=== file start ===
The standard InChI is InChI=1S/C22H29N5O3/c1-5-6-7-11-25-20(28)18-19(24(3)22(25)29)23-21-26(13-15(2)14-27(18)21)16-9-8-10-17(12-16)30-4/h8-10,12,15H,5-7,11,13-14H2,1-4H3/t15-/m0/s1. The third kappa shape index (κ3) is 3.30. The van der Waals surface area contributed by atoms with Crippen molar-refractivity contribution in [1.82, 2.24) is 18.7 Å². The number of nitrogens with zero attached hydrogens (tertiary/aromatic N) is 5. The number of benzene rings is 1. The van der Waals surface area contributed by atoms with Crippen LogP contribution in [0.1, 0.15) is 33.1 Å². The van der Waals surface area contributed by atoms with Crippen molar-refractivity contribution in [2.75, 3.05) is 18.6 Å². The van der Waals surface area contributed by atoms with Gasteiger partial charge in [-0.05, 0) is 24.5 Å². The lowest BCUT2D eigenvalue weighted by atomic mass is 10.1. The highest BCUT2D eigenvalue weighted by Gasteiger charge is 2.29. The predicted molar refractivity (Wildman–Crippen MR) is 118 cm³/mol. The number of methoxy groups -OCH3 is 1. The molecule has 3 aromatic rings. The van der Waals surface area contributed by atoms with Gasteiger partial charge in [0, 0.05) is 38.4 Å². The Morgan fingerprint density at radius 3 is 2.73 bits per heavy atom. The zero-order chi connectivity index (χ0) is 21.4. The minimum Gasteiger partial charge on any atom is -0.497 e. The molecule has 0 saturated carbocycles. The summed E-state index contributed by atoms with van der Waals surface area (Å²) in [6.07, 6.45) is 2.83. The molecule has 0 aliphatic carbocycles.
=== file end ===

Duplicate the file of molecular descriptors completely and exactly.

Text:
The standard InChI is InChI=1S/C22H29N5O3/c1-5-6-7-11-25-20(28)18-19(24(3)22(25)29)23-21-26(13-15(2)14-27(18)21)16-9-8-10-17(12-16)30-4/h8-10,12,15H,5-7,11,13-14H2,1-4H3/t15-/m0/s1. The third kappa shape index (κ3) is 3.30. The van der Waals surface area contributed by atoms with Crippen molar-refractivity contribution in [1.82, 2.24) is 18.7 Å². The number of nitrogens with zero attached hydrogens (tertiary/aromatic N) is 5. The number of benzene rings is 1. The van der Waals surface area contributed by atoms with Crippen LogP contribution in [0.1, 0.15) is 33.1 Å². The van der Waals surface area contributed by atoms with Crippen molar-refractivity contribution in [2.75, 3.05) is 18.6 Å². The van der Waals surface area contributed by atoms with Gasteiger partial charge in [-0.05, 0) is 24.5 Å². The lowest BCUT2D eigenvalue weighted by atomic mass is 10.1. The highest BCUT2D eigenvalue weighted by Gasteiger charge is 2.29. The predicted molar refractivity (Wildman–Crippen MR) is 118 cm³/mol. The number of methoxy groups -OCH3 is 1. The molecule has 3 aromatic rings. The van der Waals surface area contributed by atoms with Gasteiger partial charge in [0, 0.05) is 38.4 Å². The Morgan fingerprint density at radius 3 is 2.73 bits per heavy atom. The zero-order chi connectivity index (χ0) is 21.4. The minimum Gasteiger partial charge on any atom is -0.497 e. The molecule has 0 saturated carbocycles. The summed E-state index contributed by atoms with van der Waals surface area (Å²) in [6.07, 6.45) is 2.83. The molecule has 0 aliphatic carbocycles.